Trajectories of Change in Post-2011: Challenges and Prospects, Jochen Lobah,Hamza Tayebi, Editör, Hanns Seidel Foundation, Rabat, ss.28-44, 2017
Contrary to the mainstream scholarship on persistent authoritarianism and ‘Arab exceptionalism’, the year
2011 witnessed a set of revolts that broke out in Tunisia and spread to other Arab countries in the region.
These revolts raised many doubts and questions on the existing literature on this region. To some political
scientists, the fundamental question arose as regards to whether the Arab revolts could be handled within a
fourth wave of democratization or these revolts indicate a temporary breakup from the long-entrenched
authoritarian regimes. Six years after these uprisings, Tunisia proved to be the only country that moved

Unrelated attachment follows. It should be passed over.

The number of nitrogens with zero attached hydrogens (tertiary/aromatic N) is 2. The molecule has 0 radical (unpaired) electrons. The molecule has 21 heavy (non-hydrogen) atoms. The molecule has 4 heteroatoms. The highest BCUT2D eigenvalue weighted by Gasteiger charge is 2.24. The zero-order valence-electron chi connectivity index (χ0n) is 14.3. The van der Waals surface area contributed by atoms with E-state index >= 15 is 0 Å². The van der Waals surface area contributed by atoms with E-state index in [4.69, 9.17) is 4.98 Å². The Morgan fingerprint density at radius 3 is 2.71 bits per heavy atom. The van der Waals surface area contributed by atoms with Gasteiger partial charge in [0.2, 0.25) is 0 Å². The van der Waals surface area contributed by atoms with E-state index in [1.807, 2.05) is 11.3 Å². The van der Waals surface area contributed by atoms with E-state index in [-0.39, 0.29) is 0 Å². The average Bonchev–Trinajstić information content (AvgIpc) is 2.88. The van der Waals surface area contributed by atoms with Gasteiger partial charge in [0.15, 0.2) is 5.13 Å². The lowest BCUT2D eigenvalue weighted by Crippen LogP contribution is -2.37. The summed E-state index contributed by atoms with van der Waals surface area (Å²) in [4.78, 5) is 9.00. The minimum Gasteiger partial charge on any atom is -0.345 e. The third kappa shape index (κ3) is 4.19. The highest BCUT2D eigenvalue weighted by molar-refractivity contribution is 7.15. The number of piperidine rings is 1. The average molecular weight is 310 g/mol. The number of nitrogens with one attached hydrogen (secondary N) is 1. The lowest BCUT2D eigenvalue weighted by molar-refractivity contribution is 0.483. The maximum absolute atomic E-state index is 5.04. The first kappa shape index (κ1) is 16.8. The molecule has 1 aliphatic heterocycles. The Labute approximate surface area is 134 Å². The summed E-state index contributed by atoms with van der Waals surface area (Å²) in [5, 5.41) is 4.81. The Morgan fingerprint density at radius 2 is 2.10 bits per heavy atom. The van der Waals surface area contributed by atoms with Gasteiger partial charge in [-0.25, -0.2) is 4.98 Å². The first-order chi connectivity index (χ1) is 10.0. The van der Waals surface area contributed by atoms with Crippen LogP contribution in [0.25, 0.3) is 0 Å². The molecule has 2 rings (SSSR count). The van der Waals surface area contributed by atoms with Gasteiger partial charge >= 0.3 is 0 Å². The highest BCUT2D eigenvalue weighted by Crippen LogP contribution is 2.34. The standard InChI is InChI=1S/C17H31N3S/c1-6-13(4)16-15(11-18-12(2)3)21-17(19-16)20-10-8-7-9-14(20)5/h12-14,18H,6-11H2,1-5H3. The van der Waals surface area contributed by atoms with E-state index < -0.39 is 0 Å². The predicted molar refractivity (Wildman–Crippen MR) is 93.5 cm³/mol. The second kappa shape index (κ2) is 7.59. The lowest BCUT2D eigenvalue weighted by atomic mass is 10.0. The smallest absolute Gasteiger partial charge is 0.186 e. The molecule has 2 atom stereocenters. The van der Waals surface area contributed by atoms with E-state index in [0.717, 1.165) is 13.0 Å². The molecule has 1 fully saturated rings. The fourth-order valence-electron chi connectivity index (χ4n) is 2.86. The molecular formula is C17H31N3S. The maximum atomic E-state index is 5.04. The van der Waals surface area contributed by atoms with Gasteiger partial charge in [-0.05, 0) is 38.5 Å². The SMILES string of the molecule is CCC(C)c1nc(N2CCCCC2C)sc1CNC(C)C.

towards democratization among the countries swept by the Arab uprisings. In the post-authoritarian Tunisia,
despite several actors’ engagement and a vibrant multiparty politics, much of the credit could be attributed to
political Islamists who have played a critical role in the political transformation of the country. In the first
election held after Ben Ali’s fall, Ennahda Party, borne out of an underground political Islamist movement that
was for long suppressed under Ben Ali regime, gained an electoral victory. However, unlike the other Islamist
movements in the region, Ennahda leadership’s decisions, priorities and preferences contributed to the success
of the Tunisian transition, to a great extent. In that respect, this paper takes a closer look at the peculiarities
of Ennahda movement, its historical evolution and at critical moments how the party leadership’s farsighted
vision contributed to democratic transition in Tunisia.